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Check Out the 2012 Sunscreen Guide from Environmental Working Group

By Jody Smith HERWriter
 
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check out the Environmental Working Group's 2012 Sunscreen Guide
Hemera/Thinkstock

Do sunscreens protect us from skin cancer? Or then again are they just an inconvenience that does nothing at all? Do they make us more vulnerable to skin cancer?

Ironically some research has suggested that sunscreen users may be at greater risk for melanoma. Whether they spend more time in the sun feeling impervious, or whether the chemicals in the sunscreen create a better cancer-causing environment, is unknown.

These questions have been being asked for years now. The answers you get will depend on who you ask and who is answering.

The Environmental Working Group has put together some answers in their 2012 Sunscreen Guide.

EWG has found that only 25 percent of 800 sunscreens tested are actually offering you any safety from sun damage without any dangerous ingredients in them.

EWG said that a safe sunscreen is one that has no retinyl palmitate or oxybenzone, and that has an SPF that is 50 or lower, and that offers real protection from both UVA and UVB rays.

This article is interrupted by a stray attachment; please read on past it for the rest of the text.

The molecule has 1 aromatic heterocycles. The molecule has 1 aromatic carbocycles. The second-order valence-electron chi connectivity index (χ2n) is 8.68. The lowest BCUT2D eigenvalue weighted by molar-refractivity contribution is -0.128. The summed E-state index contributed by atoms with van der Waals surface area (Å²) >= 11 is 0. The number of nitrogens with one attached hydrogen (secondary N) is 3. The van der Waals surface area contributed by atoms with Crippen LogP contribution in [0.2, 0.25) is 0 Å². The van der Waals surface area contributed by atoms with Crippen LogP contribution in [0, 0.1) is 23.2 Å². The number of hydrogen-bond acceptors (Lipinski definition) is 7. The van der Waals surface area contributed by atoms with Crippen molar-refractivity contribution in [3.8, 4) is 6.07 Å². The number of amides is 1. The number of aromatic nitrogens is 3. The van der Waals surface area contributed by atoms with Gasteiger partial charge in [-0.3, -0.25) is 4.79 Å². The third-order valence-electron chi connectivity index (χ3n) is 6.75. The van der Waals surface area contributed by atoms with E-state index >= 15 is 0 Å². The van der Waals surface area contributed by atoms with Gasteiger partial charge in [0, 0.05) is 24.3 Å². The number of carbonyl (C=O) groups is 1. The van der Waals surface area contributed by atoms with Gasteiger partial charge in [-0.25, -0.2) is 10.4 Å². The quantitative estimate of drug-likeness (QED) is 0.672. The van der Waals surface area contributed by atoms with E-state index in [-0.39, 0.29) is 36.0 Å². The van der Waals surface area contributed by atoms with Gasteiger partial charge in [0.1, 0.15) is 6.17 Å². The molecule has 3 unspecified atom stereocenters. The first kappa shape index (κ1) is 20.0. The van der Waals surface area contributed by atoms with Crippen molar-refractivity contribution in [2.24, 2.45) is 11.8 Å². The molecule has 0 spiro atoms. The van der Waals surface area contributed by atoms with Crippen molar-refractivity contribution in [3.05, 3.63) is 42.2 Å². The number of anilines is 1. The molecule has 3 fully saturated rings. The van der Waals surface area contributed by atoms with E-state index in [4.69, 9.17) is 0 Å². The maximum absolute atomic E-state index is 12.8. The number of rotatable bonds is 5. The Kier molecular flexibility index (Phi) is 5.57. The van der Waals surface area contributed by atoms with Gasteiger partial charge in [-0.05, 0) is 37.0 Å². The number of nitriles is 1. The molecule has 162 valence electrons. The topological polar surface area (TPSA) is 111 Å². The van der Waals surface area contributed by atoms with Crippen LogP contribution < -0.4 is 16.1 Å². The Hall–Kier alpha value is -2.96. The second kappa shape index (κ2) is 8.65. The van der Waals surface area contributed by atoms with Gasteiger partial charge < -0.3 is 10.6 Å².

Oxybenzone is in 56 percent of all sport and beach sunscreens. The American Academy of Dermatology and the Food and Drug Administration have declared oxybenzone to be hazard-free.

However, EWG and many other toxicology experts have said that hormone disruption and possibly damage to cells that can lead to skin cancer are all linked to the use of oxybenzone.

Retinyl palminate, a type of vitamin A, has been found by government studies to potentially increase risk of skin cancer in mice.

EWG is encouraged to observe that less sunscreens this year contain retinyl palmitate than last year. They said that it does not make sunscreen work better so avoiding this ingredient is a caution that would be well-advised.

EWG as well as most dermatologists recommend broad spectrum sunscreens that protect against UVB and UVA rays. Sunburn is caused by UVB rays. Aging and skin damage are caused by UVA rays.

EWG said that very high SPFs can give the consumer a misleading and unfounded sense of security when in the sun, thinking the protection is greater than it really is. An SPF of 50 is the highest recommended level for sunscreen.

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We value and respect our HERWriters' experiences, but everyone is different. Many of our writers are speaking from personal experience, and what's worked for them may not work for you. Their articles are not a substitute for medical advice, although we hope you can gain knowledge from their insight.

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